Subcommittee Chairman John Ensign (R-Nev.) will preside.
Senator John Ensign
Hearing on, “Fostering Innovation in Math and Science Education”
April 26, 2006
Welcome to today’s hearing on, “Fostering Innovation in Math and Science Education.”
The past two years have seen an unprecedented amount of activity and interest in math and science education. First, the Council on Competitiveness unveiled the National Innovation Initiative. Following that, the National Academies released a report entitled, “Rising Above the Gathering Storm.” Each of these reports lists specific recommendations to Congress that are designed to increase the competitiveness of the United States, in the areas of math and science education.
These reports have elicited numerous legislative proposals. Senator Lieberman and I introduced the National Innovation Act. Senators Alexander, Bingaman, and others introduced three different bills that make up the Protecting America’s Competitive Edge, or PACE, Acts. President Bush unveiled his American Competitiveness Initiative earlier this year.
While we might differ in our approaches, all of us agree we need to help better prepare our nation’s students in math and science education.
This country has a long-standing history of being one of the most inventive and innovative countries in the world. We have also fostered competition and attracted scientists, engineers, and mathematicians from across the world. I feel, however, that we are losing that competitive edge.
The purpose of today’s hearing is to look at what is working in the fields of math and science education. Each of the witnesses here today is part of the solution to a vexing problem. The problem is how do we get more students interested in math and science classes and how do we make good math and science classes available to every student?
When drafting the National Innovation Act, I was appalled to learn that less than one-third of U.S. fourth grade and eighth grade students performed at or above proficient in math. American fifteen-year-olds ranked 24th out of the forty countries that participated in the Program for International Student Assessment (PISA) examination. That examination measured a student’s application of mathematical concepts to real-world problems.
It is no wonder that while China graduated approximately 350,000 engineers, computer scientists, and information technologists with 4-year degrees in 2004, the United States graduated approximately 140,000 students with 4-year degrees in these same fields. We need to do better.
The National Innovation Act does three things to help improve America’s competitiveness: it increases research investment; it increases science and technology talent; and it develops an innovation infrastructure.
Today, I would like to focus on how the National Innovation Act increases science and technology talent. Specifically this legislation increases the number of graduate fellowships and graduate traineeships at the National Science Foundation. This would help students pursue graduate degrees in the sciences, technology, engineering, and mathematics.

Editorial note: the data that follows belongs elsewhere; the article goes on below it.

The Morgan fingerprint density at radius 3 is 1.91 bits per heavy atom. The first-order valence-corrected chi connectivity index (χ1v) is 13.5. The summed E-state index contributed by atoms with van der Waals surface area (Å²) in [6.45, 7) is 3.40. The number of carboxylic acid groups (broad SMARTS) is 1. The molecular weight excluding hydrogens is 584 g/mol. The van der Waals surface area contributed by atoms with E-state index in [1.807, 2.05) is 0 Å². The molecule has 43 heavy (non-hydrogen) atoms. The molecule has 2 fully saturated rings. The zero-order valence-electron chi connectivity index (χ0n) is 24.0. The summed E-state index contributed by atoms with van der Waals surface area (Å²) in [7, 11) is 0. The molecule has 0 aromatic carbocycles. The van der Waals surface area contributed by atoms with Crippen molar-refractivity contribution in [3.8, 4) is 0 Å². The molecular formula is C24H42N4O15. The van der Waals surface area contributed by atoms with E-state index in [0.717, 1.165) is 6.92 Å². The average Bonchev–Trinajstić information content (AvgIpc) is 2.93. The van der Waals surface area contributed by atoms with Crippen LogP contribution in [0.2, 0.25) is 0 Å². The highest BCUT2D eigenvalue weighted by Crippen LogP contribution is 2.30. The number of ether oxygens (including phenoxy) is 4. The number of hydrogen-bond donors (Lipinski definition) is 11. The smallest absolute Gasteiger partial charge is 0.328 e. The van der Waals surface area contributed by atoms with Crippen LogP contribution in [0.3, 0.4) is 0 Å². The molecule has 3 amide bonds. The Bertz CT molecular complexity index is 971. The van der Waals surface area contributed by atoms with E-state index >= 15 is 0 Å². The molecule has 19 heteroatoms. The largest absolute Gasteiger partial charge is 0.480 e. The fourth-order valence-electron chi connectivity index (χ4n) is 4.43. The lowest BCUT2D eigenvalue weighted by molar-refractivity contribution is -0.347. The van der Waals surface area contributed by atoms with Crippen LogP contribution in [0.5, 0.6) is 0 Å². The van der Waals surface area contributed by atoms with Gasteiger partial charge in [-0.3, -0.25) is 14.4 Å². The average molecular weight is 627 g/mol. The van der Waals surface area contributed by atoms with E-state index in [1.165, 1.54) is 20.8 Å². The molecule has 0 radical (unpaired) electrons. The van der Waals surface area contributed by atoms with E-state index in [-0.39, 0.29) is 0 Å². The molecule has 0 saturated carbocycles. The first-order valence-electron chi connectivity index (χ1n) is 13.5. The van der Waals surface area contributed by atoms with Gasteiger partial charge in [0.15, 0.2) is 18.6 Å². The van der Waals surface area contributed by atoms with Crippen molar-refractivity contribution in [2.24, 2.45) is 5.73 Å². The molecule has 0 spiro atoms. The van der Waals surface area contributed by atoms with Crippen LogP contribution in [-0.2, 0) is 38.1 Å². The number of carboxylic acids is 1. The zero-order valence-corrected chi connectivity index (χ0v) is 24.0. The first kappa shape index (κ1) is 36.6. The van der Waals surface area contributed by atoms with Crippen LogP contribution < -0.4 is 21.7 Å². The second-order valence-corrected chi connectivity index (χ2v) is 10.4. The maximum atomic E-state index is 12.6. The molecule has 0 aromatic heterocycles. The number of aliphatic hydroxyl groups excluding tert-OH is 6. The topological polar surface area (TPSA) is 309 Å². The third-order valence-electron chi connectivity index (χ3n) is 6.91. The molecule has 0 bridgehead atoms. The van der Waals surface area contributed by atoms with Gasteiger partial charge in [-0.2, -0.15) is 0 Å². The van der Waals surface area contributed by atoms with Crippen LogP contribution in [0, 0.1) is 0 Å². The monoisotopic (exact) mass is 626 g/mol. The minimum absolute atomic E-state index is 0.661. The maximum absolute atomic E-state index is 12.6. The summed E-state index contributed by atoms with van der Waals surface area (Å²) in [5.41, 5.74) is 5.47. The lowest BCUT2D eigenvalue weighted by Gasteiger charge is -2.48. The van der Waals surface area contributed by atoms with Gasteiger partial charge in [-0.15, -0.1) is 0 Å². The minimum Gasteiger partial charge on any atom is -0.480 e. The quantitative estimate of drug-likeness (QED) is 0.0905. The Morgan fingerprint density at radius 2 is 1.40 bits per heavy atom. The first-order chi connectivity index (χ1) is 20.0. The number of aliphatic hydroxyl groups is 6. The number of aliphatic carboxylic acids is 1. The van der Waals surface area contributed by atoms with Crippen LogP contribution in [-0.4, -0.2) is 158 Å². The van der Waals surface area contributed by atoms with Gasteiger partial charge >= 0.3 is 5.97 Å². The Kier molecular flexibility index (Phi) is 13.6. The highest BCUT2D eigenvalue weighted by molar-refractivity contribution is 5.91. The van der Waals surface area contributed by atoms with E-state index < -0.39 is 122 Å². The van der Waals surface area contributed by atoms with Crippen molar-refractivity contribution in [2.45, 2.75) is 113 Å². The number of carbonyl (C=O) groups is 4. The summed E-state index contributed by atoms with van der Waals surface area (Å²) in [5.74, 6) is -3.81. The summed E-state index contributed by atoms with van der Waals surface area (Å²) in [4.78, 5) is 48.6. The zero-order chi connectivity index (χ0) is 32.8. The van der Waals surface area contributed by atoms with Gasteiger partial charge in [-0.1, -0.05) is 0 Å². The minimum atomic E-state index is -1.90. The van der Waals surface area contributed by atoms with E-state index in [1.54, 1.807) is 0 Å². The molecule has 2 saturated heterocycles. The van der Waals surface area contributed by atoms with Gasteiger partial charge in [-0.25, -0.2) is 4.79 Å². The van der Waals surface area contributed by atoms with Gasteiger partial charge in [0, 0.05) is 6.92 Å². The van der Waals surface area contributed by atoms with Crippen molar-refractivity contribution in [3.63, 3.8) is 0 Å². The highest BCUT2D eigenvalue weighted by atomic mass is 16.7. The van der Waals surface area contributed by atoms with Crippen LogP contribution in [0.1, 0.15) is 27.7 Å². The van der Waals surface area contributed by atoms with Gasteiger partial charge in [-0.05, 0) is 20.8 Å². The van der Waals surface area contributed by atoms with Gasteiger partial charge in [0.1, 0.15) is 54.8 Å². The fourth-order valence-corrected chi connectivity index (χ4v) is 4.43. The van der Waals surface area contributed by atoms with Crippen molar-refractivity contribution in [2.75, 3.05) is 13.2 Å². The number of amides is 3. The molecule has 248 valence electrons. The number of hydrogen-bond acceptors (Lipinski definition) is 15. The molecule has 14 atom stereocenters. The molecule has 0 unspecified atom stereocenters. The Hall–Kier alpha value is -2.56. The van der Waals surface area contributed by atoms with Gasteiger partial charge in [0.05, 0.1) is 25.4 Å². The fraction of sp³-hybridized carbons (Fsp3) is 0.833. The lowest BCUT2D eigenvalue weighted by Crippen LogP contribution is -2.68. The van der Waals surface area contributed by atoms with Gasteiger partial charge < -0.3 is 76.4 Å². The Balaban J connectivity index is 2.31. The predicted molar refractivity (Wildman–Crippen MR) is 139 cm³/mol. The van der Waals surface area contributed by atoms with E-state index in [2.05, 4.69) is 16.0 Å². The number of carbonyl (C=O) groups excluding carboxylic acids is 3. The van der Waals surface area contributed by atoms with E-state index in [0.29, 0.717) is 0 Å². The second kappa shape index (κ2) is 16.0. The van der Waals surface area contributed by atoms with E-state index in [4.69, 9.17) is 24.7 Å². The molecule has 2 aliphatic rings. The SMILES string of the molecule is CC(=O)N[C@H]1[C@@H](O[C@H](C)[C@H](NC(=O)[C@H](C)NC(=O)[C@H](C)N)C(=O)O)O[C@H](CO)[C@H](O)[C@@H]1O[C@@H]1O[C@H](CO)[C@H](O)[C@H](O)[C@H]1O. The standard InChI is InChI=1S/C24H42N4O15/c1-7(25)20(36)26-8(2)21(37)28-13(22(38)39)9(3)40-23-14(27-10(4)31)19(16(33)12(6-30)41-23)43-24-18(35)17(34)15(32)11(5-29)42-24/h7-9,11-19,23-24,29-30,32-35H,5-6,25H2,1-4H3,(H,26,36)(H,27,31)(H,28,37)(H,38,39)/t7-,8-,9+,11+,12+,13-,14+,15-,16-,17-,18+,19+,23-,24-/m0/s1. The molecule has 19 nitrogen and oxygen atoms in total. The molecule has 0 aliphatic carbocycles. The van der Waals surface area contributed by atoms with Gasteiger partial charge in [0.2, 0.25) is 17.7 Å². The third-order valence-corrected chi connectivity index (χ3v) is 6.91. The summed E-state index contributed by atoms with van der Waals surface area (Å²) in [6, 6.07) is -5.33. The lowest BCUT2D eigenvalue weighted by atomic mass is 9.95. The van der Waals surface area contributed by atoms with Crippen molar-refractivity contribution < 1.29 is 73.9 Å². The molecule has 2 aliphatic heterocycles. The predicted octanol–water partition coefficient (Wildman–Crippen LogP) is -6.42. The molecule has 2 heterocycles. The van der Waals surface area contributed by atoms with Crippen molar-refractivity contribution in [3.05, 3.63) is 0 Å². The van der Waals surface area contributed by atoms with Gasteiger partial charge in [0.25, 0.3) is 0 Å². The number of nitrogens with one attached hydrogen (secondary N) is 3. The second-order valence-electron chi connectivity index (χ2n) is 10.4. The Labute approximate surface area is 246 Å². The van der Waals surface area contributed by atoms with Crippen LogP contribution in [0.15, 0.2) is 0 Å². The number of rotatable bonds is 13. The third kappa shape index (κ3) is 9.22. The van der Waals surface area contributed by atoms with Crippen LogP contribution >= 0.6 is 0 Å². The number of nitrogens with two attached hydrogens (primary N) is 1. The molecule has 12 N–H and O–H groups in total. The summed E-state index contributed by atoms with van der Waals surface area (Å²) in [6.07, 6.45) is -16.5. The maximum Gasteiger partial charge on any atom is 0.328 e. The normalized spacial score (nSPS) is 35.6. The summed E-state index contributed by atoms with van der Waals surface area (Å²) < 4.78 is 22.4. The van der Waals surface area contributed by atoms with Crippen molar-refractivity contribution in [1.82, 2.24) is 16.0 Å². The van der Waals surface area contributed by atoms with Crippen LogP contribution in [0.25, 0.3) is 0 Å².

The National Innovation Act also encourages the development of Professional Science Master’s Degree Programs as a means of increasing the number of highly skilled graduates entering the science and technology workforce.
My legislation also supports the Science, Mathematics, Engineering, and Technology Expansion Talent program (commonly called the Tech Talent program), which provides funding to universities to increase the number of graduates with degrees in math and science.
Finally, the legislation extends the Department of Defense’s Science, Mathematics, and Research for Transformation (SMART) Scholarship program which supports individuals pursing doctoral and master’s degrees in relevant fields.
I believe that the federal government needs a four-pronged approach to improving STEM education and truly fostering innovation in math and science education. First, I believe that math and science related programs need to be housed and supported in agencies that have proven track records in providing effective math and science education programs, both for teachers and for students. Second, it is vital that we take stock of all current federally-funded programs as we move forward with comprehensive legislation. Third, it may be necessary to create some new federal programs to support programs that have been proven effective in the field. Congress must ensure that we do not hamper these efforts, but enhance them. Finally, it is absolutely imperative that we include metrics – measurements of effectiveness – for current and new programs.
The National Innovation Act is a great step towards meeting these goals.
I am going to work with my colleagues on the Commerce and HELP Committees to come up with common sense solutions to these problems. In doing so, we hope to work with each of you here today and draw on your expertise.
By working together the Federal Government can help ongoing projects and solutions and graduate more students in the STEM – science, technology, engineering and math – fields.
Today, we are pleased to have a distinguished panel of witnesses with experience across the spectrum and who are on the front lines working with our students every day. I look forward to all of our witnesses’ testimony and their response to questions of the Subcommittee.
Witness Panel 1
Dr. Mary Ann RankinDean of the College of Natural SciencesUniversity of Texas at Austin
Mr. Paul DuganSuperintendentWashoe County School District
Mr. Thomas N. McCauslandPresident and CEOSiemans Medical Solutions USA, Inc.
Click here for a copy of Mr. McCausland's testimony.
Dr. Ioannis MiaoulisPresident and DirectorMuseum of Science in Boston